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Santa Clara University School of Law
Mirfield, Peter


Professor Mirfield

Fall 2010

I. Introduction

A. 3 issues in evidence (What are they?)

1. Relevance

a. The tendency of evidence to prove a proposition properly provable in the case (weight)

b. 3 Questions (What are they?)

A. What is the evidence being used to prove?

B. Is the proposition provable in the case?

C. Does the evidence help to prove the case? (When is exclusion of relevant evidence OK?)

c. Exclusion of relevant evidence is OK when its probative value is substantially outweighed by the danger of unfair prejudice. (What should you consider?)

A. Consider adequate alternatives to that evidential piece.

2. Admissibility

a. Whether the trier of fact is allowed to take the evidence into account.

3. Use

a. A judge cannot control how people use or weigh a piece of evidence. (What is a privilege?)

B. Privilege – freedom of a witness or person not to give evidence on a particular fact. (What is competence?)

C. Competence – minor/mentally ill not competent. (What if a statement has a hearsay/non hearsay use?)

D. IT is not uncommon to have a hearsay/non hearsay use of a statement. This is solved with a jury instruction.

II. Hearsay (Definition?)

A. Statement (an assertion) made by a person out-of-court and whether or not they are a witness is inadmissible for purposes of showing the truth of the matter stated. (What is original evidence?)

1. If the evidence isn’t offered to prove the truth of the statement, but for simply showing the fact it was stated, it’s called original evidence. (Does it only cover oral statements?)

B. It covers oral/written/action statements.

C. Reasons for including hearsay (3 things?)

1. Not made in oath

2. Not made in presence of trier of fact

3. Not subject to cross examination (What does the trier of fact lose w/lack of CE?)

a. Original statement maker’s Perception

b. Memory

c. Sincerity

d. Mode of expression

D. My Own Test (2 questions?)

1. What is P trying to prove?

2. Is the statement offered trying to prove the statement’s truth or merely the fact it was said at all?

E. Implied Assertions (What are they?)

1. Things lying behind explicit assertions or conduct that count as hearsay. (Are they hearsay?)

2. Key is the presence of an intent to assert. (Is silence hearsay?)

3. Silence, absent a showing of intentional silence intended to create an assertion, is not hearsay.

a. Silence is hearsay if it was intended to create an assertion.

F. Exceptions to hearsay (What is double hearsay?)

1. Double hearsay – hearsay in hearsay isn’t hearsay if each link of the chain contains an exception (Can party attack declarant’s credibility?)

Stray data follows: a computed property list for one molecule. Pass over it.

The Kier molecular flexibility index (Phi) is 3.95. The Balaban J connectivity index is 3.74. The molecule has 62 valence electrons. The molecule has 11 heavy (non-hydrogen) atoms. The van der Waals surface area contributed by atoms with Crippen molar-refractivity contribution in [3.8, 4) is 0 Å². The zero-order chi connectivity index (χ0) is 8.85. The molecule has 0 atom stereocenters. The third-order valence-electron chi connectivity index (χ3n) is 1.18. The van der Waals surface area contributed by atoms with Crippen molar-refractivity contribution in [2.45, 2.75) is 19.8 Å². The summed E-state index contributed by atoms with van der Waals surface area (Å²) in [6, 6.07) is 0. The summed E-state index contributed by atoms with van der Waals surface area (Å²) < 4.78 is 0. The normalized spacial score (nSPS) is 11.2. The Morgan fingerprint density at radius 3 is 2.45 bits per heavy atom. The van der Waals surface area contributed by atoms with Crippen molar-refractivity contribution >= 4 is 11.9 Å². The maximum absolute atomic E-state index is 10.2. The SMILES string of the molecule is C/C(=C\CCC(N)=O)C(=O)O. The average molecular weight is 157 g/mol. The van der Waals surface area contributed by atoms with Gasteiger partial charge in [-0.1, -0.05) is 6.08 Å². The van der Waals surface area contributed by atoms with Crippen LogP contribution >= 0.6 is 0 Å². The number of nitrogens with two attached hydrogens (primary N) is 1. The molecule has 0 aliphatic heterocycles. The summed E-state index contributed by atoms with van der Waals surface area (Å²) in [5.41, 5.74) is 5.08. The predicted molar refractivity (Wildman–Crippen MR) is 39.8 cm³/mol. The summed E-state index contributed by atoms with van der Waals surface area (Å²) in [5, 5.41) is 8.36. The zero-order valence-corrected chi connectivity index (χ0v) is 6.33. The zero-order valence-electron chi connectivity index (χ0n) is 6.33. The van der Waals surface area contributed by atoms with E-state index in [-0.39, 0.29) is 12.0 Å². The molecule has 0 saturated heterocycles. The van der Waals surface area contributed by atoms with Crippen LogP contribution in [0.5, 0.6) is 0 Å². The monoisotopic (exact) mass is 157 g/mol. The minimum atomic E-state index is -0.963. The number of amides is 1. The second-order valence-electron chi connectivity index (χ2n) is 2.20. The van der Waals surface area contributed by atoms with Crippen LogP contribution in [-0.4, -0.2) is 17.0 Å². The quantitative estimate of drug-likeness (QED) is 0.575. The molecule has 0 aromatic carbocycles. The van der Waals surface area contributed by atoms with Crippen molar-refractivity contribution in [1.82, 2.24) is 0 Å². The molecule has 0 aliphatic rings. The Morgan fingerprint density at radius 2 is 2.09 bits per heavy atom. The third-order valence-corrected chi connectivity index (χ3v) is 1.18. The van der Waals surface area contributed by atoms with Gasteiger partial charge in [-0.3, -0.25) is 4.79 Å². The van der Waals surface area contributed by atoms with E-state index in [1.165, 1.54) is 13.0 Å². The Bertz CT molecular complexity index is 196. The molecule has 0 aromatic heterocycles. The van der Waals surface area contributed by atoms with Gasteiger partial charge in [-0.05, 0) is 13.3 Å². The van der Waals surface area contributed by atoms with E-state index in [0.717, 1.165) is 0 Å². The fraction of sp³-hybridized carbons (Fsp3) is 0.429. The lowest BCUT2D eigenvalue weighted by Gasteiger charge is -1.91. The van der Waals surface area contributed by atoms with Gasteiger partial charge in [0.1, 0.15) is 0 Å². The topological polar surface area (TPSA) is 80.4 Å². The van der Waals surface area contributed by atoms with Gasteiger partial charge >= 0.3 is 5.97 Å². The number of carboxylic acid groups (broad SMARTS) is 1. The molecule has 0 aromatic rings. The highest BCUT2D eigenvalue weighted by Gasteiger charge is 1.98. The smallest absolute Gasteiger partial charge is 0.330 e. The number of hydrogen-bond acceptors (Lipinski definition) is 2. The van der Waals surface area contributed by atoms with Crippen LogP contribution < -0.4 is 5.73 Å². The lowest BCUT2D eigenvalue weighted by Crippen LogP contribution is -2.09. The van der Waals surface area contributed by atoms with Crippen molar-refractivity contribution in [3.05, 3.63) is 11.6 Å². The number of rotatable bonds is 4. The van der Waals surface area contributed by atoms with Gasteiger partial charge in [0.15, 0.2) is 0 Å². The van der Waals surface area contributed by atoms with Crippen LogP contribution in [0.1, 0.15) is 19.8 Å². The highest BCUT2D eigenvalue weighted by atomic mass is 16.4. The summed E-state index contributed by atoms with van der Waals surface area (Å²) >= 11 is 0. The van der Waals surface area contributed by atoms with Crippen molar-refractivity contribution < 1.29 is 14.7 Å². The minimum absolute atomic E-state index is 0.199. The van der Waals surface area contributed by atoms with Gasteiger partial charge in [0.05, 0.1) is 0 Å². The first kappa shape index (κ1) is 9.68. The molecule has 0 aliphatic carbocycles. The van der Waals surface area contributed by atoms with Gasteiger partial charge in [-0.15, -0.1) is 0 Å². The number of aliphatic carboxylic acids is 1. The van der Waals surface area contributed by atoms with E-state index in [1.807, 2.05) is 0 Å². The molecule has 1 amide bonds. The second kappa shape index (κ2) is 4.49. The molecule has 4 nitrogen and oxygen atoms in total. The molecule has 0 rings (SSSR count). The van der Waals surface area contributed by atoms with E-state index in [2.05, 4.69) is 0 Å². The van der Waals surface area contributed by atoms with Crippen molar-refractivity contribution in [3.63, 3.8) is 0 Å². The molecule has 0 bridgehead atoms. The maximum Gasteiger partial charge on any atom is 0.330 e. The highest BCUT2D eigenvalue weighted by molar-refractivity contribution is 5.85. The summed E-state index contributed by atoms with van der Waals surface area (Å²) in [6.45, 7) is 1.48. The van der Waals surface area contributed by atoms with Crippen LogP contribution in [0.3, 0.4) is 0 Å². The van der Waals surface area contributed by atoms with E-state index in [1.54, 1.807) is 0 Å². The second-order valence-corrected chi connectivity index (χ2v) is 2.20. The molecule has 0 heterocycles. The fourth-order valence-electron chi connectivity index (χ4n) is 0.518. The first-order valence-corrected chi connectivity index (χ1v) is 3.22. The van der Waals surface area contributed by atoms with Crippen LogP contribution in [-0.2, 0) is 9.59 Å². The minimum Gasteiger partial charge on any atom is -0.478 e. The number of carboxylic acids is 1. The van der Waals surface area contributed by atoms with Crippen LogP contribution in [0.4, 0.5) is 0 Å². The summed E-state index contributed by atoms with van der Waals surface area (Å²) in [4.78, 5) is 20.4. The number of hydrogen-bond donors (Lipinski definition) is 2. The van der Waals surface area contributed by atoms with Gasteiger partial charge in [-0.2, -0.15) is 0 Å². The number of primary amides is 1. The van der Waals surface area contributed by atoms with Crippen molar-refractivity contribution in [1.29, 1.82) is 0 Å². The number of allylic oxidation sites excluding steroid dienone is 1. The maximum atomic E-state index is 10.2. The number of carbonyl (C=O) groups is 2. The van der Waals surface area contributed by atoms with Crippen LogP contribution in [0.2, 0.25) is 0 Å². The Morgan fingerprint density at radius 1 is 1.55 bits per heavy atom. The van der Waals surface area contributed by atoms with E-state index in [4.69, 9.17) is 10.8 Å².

2. If hearsay exception applies and the evidence is admitted, the opposing party can offer evidence to attack declarant’s credibility.

3. Unavailability – privileged, refusing to testify, lack of memory, dead, mental infirmity, can’t be found.

4. Spontaneous Exclamations (What are they?)

a. Utterance while under stress of a startling occurrence or event that relates to the circumstances of that event. (What does it require?)

b. Requires evidence of that event occurring for corroboration.

5. Present Sense Impression (What is it?)

a. If statement describes event, during or immedi

(What are they?)

a. Statements about current state of mind, emotion, sensation, or physical condition, but not including statements of memory or belief (like intent, motive, pain, health, design). (How does CA differ?)

b. California allows for statements concerning past pains. (When performance of an act by an individual is an issue?)

c. When the performance of an act by an individual is an issue in a case, his state of mind (intent) to perform that act is admissible.

d. Be wary of self serving statements and that long gaps of time hurts weight, not admissibility.

10. Medical Diagnosis / Treatment (What is it?)

a. Statements of the declarants present physical condition, medical history, past or present symptoms, pain, or cause of the condition are admissible. (Does it have to be a doctor?)

b. Can be made by anyone associated with providing medical attention

c. Doesn’t restrict who said it. Declarant doesn’t have to be involved (ie bystander).

11. Dying Declarations (What is it?)

a. Statement made by declarant, while believing his death is imminent, concerning the cause or circumstances of what he believes to be impending death. (Requires declarant have?)

b. Declarant must have personal knowledge of the cause / circ., but this is assumed. (Does declarant have to die?)

c. Declarant doesn’t have to actually die.